Bowen Buchbinder Vilensky

You Have Decided to Separate… Now What?

By Adam Spashett, Senior Associate at Bowen Buchbinder Vilensky Lawyers

12 February 2016

Separation and divorce can and do occur at any time.  No matter what your circumstances are, whether you and your partner have mutually agreed, or if you have seen it coming for a long while, or it was completely ‘out of the blue’, separation will be one of the most difficult times of your life.

What makes separation even more difficult is when you and your partner have joint assets and/or children.

When you have decided to separate or divorce, getting confidential legal advice from an experienced family lawyer, and from a wills and estate planning lawyer, is unlikely to be at the forefront of your mind.  However, engaging a family lawyer on a confidential basis will ensure that you are provided with specific legal advice tailored to your situation.  It does not mean that you are committed to anything, and in most cases you will walk away with knowledge and understanding of what is ahead of you, and what your entitlements may be.

Each and every case is unique.  There will be cases where the parties will amicably negotiate and reach agreement, those where only a partial agreement will be achieved, and those where there are pressing or urgent issues which require immediate intervention.  Parties with complex financial arrangements will likely require additional services to assist them in achieving a resolution.

Outlined below are some things to keep in mind:

Financial Matters/Property Settlement

In regards to joint bank or share trading accounts, if things are amicable, perhaps a broad discussion about usage will suffice.  If there are accounts with significant funds, consider changing them so that both signatures are required to transact. Most banks will assist parties to make such changes.  Where you are both working, consider having your salaries paid into separate accounts in your sole name as a first step towards practical financial independence.

Cancel secondary credit cards if you suspect a vindictive shopping spree may be on the horizon. If possible, give some notice beforehand to limit the potential conflict likely to be caused.

If you are living under the same roof for the time being, think about setting up a PO Box for your personal mail.  If you’re moving out, be sure to redirect all of your mail and advise your lawyers, accountants, or other service provider to change your mailing address.

If you have a prolific online presence, be sure to change all of your passwords for everything, even if you think your significant other doesn’t know them.  Some of my clients will now set up a separate email address following separation.  It is wise to change all internet banking and other passwords, and ensure that any electronic devices that might synchronise passwords, emails, text messages, etc, cannot be accessed by your former partner.  The same goes with pin numbers for bank and credit cards.

Get some advice from a wills and estate planning lawyer.  Changing your Will to reflect your new circumstances is important. Keep in mind that unless the will is drafted ‘in contemplation of a divorce’, a divorce order will invalidate it.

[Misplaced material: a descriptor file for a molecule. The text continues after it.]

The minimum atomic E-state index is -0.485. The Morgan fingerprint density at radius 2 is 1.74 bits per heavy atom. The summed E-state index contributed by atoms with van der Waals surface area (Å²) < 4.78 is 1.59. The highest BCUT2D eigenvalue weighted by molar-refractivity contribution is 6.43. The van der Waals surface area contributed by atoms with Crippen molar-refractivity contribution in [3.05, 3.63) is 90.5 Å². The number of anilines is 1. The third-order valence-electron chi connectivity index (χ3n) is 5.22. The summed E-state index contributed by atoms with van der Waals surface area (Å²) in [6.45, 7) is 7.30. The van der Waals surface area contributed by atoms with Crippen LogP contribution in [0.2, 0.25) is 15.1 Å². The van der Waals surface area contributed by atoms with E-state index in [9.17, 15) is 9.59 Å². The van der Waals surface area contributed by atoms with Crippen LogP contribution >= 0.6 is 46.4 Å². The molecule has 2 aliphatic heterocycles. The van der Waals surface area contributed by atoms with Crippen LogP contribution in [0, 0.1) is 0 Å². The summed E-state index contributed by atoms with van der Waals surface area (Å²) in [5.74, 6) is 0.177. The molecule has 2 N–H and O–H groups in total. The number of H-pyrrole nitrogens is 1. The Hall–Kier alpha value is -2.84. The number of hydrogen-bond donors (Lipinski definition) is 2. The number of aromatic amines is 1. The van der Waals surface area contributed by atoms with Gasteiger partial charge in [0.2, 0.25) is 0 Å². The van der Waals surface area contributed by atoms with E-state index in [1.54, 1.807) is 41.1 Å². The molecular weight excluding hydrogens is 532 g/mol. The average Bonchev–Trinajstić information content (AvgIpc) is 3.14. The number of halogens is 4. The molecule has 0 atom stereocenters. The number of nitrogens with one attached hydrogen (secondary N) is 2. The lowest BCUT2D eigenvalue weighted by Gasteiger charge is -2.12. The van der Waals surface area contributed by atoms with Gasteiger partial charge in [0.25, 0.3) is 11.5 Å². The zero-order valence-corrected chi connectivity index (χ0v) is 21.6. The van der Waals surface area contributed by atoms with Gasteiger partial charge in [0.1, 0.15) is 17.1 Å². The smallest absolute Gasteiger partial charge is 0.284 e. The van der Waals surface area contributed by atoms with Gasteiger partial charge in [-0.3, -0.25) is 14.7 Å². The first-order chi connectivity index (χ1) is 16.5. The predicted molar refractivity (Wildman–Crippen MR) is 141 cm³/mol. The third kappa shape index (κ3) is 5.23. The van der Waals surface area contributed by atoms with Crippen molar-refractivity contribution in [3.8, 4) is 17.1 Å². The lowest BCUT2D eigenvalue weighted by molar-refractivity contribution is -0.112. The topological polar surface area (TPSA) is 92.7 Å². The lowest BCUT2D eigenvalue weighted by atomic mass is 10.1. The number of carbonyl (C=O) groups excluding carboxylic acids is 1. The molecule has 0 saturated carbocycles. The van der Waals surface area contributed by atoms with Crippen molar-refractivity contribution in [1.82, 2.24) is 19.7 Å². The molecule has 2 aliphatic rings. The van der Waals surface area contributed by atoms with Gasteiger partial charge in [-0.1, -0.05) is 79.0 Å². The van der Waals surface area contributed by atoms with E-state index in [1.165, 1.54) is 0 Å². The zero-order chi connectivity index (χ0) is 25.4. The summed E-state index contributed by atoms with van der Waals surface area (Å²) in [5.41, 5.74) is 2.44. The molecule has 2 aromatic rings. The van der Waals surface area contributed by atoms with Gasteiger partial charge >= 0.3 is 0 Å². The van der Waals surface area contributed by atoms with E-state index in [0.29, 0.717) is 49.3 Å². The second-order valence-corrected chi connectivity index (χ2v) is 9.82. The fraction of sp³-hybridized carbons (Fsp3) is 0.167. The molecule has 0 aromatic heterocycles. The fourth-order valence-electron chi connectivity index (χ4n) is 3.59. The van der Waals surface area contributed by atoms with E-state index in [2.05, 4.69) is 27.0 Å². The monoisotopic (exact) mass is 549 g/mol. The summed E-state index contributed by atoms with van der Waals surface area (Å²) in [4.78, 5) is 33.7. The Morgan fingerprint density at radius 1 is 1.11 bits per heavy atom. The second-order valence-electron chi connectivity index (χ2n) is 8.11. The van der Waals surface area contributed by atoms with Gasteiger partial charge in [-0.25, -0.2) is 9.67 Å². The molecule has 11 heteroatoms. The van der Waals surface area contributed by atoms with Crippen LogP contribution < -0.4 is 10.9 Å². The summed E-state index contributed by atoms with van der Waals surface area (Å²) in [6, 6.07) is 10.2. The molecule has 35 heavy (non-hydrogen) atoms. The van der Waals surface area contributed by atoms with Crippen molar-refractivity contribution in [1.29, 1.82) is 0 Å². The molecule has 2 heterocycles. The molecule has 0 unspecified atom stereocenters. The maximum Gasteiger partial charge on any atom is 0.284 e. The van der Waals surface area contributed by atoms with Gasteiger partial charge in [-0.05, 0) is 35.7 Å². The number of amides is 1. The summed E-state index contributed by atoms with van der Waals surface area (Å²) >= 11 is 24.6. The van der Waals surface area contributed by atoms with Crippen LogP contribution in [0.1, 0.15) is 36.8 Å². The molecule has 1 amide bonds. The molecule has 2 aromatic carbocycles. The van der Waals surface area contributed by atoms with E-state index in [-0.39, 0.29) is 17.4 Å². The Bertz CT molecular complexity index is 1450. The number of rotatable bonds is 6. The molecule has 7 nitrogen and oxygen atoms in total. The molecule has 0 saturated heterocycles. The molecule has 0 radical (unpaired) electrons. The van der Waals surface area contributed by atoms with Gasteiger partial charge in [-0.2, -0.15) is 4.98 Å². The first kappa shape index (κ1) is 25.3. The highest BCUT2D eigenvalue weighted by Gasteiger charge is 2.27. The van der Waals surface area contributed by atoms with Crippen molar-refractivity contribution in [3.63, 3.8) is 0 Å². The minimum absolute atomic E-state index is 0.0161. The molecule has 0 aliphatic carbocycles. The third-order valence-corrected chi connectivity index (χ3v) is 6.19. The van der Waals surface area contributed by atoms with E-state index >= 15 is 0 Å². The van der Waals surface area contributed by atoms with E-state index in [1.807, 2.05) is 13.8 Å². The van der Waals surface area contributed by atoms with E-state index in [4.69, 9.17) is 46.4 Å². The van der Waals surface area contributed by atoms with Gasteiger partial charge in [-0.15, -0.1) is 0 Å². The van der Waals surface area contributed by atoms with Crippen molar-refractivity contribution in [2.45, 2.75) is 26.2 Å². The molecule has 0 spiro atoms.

Consider contacting your superannuation fund to change the nominated beneficiary. Whilst superannuation does form part of the estate (unless there is a Binding Death Benefit Nomination), the Trustee of the fund does not have to pay the funds to your estate in the absence of a Binding Death Benefit Nomination.  Similarly with Life Insurance and nominated beneficiaries.

Once your financial and property division has been agreed, be sure to have it properly documented by an experienced family lawyer.  This will ensure that all loose ends are tied up, and that consideration has been given to all aspects of your respective financial positions.  You agreement can be documented by way of a Form 11 Application for Consent Orders in the Family Court, or a Binding Financial Agreement.  Your family lawyer will advise you on the benefits and detriments of both options.

Parenting Matters

It is in everyone’s best interests, including, most importantly, the children, to present a united front to the children, being supportive of them and each other as parents whilst you guide them through this big change in their lives.

Creating or enabling conflict and exposing the children to such behaviour is looked on poorly by the Family Court.

If you parenting matters look as though they might become contentious, try to keep your own record of what arrangements have been put in place, and your discussions with your former partner.  Saving your emails and text message conversation is also handy.  In stressful times such as these, memory often falters, so records of your arrangements, including who the children spend time with and for how long, etc, may assist the parties in the future.

Try to agree with your partner on a routine, and then stick to it.  If the arrangements for the children are agreed, be sure to write them down clearly and concisely, so everyone is on the same page.

There are numerous private and government agencies who provide counselling, mediation services, and other helpful programs.  These service providers can help you negotiate with your former partner, and enter into a parenting plan.

You should also seriously consider documenting your agreement by way of a Form 11 Application for Consent Orders, which provide much greater certainty to the arrangements for the children.

Our Family Law team is happy to assist with any queries you may have.

Leave a comment

If you’d like to receive more blogs on this and related legal matters, please click the red ‘Subscribe’ button at the top, left hand of your page now.

Leave a Reply

Please read the TERMS AND CONDITIONS before posting.

Current day month ye@r *